One of my pet-peeves is refs that seem to forget that what your players know is different from the characters, who have lived in this universe all of their lives! Unless you can describe your game as “Our game starts in our real world, and the first game day will be yesterday AND you will be playing yourselves,”…it is very likely that the knowledge of the player and their character are not the same! Even in this case, it may likely be different as what the characters know will be filtered through your, as the ref, understanding of their knowledge. When keeping this in mind, remember that the players WANT to experience your game! You have all agreed to play and look forward to it. When you are getting ready to play the new setting, it is your responsibility to sell it to them! Give them the highlights that WILL be part of the story arc. Depending on how much that takes give them more. Then Guide their character creation! What does that all mean?
First, you should be able to present the highlights of the setting in a few sentences. 30 – 60 seconds. If the players balk at that point…it is not a good time to change settings. Find out what turns them off. Can you come to a compromise without changing core things? If so, do you want to? If they are intrigued, and willing to consider, then…
Give them the highlights! With the pitch, you have hooked them. with this, you are giving them a taste. You are letting them know enough of the background to let them understand what kind of stories might occur. This is where you buff off your best Used Car Salesman jacket, slick back your hair…and fast talk! Make them AMAZED by the setting…want to bury themselves in the potential! After this, they should be clambering to make characters, bursting with character ideas!
Now you take off your storyteller hat, and put on your ref hat. Guide them in character creation. Don’t let them create characters that don’t fit the setting. If you are like me, you want to let them play whatever they want. That’s fine, if they are willing to fit their idea to the setting. Sometimes, you need to veto certain ideas. Usually, however, you can guide them to build the character core with setting clothes. Done? Ready to Go? OK…Play Ball…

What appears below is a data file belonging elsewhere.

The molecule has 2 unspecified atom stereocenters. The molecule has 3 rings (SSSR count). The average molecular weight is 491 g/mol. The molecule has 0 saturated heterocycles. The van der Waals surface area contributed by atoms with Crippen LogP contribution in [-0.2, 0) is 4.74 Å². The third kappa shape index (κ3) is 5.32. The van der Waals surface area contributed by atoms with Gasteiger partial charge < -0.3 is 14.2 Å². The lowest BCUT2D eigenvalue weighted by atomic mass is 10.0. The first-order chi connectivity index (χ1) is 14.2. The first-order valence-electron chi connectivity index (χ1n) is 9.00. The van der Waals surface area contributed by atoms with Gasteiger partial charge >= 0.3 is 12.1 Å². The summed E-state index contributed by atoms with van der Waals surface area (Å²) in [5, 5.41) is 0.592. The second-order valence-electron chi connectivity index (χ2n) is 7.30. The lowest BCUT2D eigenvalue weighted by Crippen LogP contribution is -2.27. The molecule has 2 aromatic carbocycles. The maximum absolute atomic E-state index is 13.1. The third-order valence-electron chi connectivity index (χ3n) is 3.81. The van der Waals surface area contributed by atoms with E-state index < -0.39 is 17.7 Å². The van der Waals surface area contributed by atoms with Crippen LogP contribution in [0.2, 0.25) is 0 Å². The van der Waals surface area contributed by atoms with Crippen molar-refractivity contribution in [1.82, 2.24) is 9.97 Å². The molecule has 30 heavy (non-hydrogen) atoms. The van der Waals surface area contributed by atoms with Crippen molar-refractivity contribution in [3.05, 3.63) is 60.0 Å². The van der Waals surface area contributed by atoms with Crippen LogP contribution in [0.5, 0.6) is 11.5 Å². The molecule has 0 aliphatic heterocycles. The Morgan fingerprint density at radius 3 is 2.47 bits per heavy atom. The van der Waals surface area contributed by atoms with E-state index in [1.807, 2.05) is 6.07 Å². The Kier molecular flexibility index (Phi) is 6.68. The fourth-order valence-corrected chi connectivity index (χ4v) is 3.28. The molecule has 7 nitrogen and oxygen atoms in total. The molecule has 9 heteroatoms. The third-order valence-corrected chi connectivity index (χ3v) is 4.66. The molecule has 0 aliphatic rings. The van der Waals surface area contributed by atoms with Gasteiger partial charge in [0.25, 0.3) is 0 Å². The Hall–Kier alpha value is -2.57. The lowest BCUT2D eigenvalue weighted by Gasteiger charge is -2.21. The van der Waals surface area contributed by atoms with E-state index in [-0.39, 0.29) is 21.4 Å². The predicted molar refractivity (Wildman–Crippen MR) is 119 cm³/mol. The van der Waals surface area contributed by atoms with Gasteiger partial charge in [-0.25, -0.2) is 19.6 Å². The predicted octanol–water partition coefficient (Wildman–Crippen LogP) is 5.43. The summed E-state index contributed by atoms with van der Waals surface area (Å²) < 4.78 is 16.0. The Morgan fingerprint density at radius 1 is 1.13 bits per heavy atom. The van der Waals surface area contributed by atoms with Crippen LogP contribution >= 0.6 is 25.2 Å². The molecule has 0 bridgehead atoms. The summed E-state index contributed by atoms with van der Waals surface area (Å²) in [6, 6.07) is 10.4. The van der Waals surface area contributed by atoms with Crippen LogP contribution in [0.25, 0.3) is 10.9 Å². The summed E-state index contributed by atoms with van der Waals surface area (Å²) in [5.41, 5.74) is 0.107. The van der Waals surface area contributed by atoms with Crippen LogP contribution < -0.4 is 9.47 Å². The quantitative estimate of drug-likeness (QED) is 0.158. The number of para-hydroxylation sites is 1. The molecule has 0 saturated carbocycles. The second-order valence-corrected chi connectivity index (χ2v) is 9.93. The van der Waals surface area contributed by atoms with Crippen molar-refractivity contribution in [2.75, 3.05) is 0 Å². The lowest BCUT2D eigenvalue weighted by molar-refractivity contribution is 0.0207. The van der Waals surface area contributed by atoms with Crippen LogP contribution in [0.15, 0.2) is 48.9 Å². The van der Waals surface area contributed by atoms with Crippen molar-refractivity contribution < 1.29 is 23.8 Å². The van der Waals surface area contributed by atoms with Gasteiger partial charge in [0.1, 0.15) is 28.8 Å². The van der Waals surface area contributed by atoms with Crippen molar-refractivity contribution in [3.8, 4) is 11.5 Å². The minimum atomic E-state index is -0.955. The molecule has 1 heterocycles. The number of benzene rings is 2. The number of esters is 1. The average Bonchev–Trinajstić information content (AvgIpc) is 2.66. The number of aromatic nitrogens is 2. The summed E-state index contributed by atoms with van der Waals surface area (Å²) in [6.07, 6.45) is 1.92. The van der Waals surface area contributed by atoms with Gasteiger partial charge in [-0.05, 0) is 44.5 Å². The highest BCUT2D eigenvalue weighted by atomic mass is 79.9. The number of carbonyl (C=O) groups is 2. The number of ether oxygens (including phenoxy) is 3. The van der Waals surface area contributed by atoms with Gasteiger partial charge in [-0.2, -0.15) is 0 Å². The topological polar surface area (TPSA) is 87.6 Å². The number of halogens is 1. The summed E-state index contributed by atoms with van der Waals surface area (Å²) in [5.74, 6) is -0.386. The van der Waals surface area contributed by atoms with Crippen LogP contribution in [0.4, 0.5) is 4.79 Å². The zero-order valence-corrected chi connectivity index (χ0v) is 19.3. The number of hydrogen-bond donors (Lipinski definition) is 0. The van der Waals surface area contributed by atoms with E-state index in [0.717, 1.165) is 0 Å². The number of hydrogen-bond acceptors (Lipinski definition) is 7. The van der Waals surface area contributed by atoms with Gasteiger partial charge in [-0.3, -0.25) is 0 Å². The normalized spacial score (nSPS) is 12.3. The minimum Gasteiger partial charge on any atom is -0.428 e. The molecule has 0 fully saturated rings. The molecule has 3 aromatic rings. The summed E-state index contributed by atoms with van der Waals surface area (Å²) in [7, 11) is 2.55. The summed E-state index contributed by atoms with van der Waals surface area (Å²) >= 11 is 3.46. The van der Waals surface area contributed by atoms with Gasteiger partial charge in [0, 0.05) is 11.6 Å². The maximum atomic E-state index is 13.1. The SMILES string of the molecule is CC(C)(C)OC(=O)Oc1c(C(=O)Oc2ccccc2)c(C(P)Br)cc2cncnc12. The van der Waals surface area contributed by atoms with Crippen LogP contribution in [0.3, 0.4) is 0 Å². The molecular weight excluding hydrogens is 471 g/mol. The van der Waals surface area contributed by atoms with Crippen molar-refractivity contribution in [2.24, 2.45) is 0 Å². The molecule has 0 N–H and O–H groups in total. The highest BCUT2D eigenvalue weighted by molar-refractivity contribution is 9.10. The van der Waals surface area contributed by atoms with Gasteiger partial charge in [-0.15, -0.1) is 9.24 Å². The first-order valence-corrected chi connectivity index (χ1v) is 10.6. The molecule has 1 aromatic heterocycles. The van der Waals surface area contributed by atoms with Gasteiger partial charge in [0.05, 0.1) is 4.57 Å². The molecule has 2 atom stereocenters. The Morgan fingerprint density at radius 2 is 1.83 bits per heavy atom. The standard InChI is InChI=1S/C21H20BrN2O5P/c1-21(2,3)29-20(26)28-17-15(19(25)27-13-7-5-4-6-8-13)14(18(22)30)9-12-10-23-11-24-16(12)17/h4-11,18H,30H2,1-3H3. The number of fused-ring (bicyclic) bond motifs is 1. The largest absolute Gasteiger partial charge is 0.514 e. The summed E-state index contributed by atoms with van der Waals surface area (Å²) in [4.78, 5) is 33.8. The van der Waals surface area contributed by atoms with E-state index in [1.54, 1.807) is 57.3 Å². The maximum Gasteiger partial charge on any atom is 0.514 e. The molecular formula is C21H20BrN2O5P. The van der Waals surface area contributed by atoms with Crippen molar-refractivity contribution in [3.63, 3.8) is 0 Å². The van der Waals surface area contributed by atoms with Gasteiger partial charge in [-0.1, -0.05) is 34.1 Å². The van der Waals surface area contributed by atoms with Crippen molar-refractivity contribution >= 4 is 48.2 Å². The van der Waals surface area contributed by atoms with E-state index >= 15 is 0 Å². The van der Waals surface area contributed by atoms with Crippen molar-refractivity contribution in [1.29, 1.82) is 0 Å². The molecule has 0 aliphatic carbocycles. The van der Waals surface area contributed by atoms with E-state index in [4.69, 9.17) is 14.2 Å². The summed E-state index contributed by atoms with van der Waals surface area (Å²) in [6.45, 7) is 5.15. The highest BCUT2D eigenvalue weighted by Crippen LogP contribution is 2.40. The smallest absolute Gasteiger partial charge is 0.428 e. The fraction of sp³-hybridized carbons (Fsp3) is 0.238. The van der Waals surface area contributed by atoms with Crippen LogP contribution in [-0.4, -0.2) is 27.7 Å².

However, all of that is about getting them to pay up during buy in…and they still haven’t memorized the names of each of the prayer hours, or the ranks of the Emperors family! “Refmentor! You have Failed ME!!!!” Nope! say I. This is the next part of your responsibility! Remember that I don’t like players trying to try to play a characters knowledge…You are the memory of every character. YOU need to use the proper language! YOU need to stop, or at least remind them, that their character may or may not do something given the situation. Of course, you can forbid them from doing certain actions, but it is better to offer them an alternative. YOU need to be ready to answer a player regarding a setting question. This does not mean you have to reveal secret knowledge, nor should you, until they have actually discovered it. Avoid long discussions of setting info if possible…the players don’t need to know the whole cultural history of why it is appropriate to haggle in stores, but not on the street. If the player wants that info, make a note of it to discuss after game, or tell them where that info can be found (Such as your games WIKI!). You can remind them, when they are chasing the potential murderer through the alleys, that the bells are chiming Baynar prayers now…are they willing to risk their health by not taking the time to properly thank Baynar for their Hale body? Will the murderer respect the prayer hours? What happens if they don’t pray? Can they seek atonement latter? Is there an immediate effect? This is info you need to tell them!
So, yes. You can expect buy in at least to a certain level. But, you need to be ready to sell your setting AND you need to be prepared to enforce the setting rules. If failing to pray to the God of health results in immediate wasting sickness, then don’t just strike them with the sickness and then tell them “Oh, you missed Prayer!” Their character would be well aware of this even if the players find it incredibly annoying. Does the bad guy carry a relic that allows him to avoid every other prayer? Then he may well get away this time…If not, he may still get away, but they may find his body later, having died from the wasting! Make your players WANT to learn this info, or even better, allow them to add details! As long as they keep within your flavor. Looking forward to hear about your worlds and the adventures that occur in them!
(Promise it won’t be so long for the next one!)